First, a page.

Belafonte’s policy made headlines in January 2006 during a trip to Venezuela when he called President George W. Bush “the world’s greatest terrorist.” In the same month he compared the US Department of Homeland Security to Nazi Germany’s Gestapo.
An anthology of his music was released on Belafonte’s 90th birthday on March 1, 2017. Just weeks before the launch, Belafonte told Rolling Stone magazine that singing was a way for him to express the injustices in the world.
“It gave me a chance to make political commentary, to make social statements, to talk about things I found unpleasant and things I found inspiring,” she said.
Born Harold George Bellanfanti in the Harlem neighborhood of New York, he moved to Jamaica before returning to New York to attend high school.
He had described his father as a violent drunk who abandoned him and his mother, leaving Belafonte wanting a stable family. He drew strength from his mother, an uneducated housekeeper, who instilled the activist spirit in him.
“We are commanded never to capitulate, never to give in, always resist oppression,” Belafonte told Yes! magazine.
JOIN THE RESISTANCE
During World War II, those principles led him to enlist in the Navy, which also provided him with stability after dropping out of high school.
“The Navy has been a place of relief for me,” Belafonte told Yes! “… But I was also driven by the conviction that Hitler must be defeated… My commitment stuck after the war. Wherever I found resistance to oppression, be it in Africa, in Latin America, certainly here in South America, I I am united with that resistance”.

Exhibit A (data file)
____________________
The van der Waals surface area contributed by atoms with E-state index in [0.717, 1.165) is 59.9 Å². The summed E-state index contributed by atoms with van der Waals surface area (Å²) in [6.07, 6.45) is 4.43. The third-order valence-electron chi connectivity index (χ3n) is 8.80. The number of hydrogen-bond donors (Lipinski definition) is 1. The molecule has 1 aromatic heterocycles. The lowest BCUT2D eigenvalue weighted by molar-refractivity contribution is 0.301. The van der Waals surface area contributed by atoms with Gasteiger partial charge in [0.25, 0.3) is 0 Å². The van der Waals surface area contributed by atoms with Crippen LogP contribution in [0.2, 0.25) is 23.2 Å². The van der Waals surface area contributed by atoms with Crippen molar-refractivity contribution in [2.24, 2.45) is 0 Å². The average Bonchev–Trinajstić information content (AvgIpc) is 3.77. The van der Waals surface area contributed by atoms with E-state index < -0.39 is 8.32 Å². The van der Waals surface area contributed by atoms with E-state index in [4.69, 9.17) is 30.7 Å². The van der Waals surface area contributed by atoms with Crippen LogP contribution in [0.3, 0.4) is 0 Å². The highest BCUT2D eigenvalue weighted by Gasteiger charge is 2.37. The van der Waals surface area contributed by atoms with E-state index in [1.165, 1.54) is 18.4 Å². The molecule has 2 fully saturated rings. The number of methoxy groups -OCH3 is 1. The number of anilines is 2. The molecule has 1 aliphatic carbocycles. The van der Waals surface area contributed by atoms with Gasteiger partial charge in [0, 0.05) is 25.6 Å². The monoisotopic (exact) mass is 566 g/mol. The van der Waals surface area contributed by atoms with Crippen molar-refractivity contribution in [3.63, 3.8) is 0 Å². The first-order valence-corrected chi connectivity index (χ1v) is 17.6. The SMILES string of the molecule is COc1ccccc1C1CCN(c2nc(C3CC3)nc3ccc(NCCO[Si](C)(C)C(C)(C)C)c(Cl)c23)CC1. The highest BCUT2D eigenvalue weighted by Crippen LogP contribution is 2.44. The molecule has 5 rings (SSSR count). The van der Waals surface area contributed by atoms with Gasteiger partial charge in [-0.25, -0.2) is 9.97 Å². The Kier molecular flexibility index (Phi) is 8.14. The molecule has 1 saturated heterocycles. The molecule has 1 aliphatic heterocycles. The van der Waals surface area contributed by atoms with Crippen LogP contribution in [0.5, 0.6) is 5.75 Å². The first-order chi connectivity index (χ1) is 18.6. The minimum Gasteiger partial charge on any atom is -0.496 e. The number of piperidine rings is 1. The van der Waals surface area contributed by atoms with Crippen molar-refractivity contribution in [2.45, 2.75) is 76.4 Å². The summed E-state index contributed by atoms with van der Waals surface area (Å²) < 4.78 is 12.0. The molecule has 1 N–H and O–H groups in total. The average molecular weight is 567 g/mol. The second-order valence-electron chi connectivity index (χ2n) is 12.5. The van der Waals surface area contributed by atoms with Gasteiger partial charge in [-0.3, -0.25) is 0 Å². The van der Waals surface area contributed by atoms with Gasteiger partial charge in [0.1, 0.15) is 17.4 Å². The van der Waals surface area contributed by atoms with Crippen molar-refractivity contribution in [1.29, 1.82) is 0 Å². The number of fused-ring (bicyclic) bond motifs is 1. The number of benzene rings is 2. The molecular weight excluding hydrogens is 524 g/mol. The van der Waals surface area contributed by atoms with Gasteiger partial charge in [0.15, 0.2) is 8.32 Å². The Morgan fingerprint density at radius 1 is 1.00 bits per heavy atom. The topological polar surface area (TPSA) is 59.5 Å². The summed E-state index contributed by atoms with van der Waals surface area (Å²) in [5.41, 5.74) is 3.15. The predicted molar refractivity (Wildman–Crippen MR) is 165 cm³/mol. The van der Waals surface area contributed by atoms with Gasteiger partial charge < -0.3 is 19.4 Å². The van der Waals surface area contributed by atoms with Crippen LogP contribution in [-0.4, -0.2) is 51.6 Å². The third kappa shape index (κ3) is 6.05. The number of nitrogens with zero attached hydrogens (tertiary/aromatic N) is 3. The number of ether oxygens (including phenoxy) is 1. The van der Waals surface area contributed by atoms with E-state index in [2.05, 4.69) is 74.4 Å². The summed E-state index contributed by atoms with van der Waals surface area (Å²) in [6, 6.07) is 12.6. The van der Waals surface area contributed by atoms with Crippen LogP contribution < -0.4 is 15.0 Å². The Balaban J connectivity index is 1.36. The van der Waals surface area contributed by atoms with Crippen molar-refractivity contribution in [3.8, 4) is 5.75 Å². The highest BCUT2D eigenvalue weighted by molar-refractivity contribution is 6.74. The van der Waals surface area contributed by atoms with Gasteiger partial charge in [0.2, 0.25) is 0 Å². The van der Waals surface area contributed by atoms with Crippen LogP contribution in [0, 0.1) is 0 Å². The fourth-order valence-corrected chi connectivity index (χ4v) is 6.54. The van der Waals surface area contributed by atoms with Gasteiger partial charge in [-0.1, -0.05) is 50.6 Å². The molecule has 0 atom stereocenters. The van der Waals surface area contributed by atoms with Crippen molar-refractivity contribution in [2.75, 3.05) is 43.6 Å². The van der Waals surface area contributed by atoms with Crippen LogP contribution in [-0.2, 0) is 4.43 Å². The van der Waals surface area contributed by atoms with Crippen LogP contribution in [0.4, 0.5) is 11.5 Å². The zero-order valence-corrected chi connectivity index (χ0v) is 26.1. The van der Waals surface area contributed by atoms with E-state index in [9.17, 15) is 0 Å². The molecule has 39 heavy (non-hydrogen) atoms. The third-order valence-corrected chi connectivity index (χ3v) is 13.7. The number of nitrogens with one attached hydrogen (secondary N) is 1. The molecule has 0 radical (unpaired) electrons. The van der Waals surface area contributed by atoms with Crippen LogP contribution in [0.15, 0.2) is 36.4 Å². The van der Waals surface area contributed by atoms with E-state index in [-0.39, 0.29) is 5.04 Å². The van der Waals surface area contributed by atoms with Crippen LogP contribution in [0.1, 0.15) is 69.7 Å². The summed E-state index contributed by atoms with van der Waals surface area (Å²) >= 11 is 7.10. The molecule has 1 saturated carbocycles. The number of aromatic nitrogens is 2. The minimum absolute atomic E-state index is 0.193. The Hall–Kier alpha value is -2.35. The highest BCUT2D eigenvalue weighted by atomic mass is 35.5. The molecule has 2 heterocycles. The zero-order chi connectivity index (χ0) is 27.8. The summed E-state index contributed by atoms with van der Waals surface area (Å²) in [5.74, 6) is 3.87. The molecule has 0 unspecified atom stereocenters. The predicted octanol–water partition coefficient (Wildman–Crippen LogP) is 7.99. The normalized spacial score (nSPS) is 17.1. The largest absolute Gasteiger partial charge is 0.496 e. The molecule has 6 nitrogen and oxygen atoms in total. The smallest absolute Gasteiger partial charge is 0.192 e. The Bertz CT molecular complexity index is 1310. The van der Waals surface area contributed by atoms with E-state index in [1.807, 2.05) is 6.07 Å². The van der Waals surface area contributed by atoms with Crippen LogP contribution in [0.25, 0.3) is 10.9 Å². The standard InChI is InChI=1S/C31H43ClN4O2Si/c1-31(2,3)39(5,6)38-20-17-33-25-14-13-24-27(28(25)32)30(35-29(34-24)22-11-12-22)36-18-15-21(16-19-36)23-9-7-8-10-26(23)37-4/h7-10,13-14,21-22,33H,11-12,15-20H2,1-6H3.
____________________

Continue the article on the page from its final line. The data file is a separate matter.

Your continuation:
After the Navy, Belafonte worked as an apartment building janitor and stagehand at the American Negro Theater before landing roles and studying with Marlon Brando and Sidney Poitier, another pioneering black actor who would become a close friend.
He also appeared on Broadway in ‘Almanac’, winning a Tony Award, and in the film ‘Carmen Jones’ in 1954.
Belafonte’s third album, ‘Calypso’ became the first by a single artist to sell more than 1 million copies. “Banana Boat,” a song about Caribbean dock workers with its resounding “Day O” call, made him a star. Surgery to remove a knot in his vocal cords in the 1960s, however, reduced his voice to a hoarse whisper.
In 1959 he began producing films and teamed up with Poitier to produce ‘Buck and the Preacher’ and ‘Uptown Saturday Night’. In 1984 she produced “Beat Street”, one of the first films about breakdance and hip-hop culture.
Belafonte was the first black performer to win a major Emmy in 1960 with his appearance on a television special. He also won Grammy Awards in 1960 and 1965 and received a Lifetime Achievement Grammy from him in 2000, but has expressed frustration with the limitations of black performers in show business. In 1994 Belafonte was awarded the National Medal of Arts.
Belafonte has been married three times. He and his first wife Marguerite Byrd had two children, including model actress Shari Belafonte. He also had two children with his second wife Julia Robinson, a former dancer.
(Writing and Reporting by Bill Trott; Additional Reporting by Brendan O’Brien; Editing by Diane Craft and Rosalba O’Brien)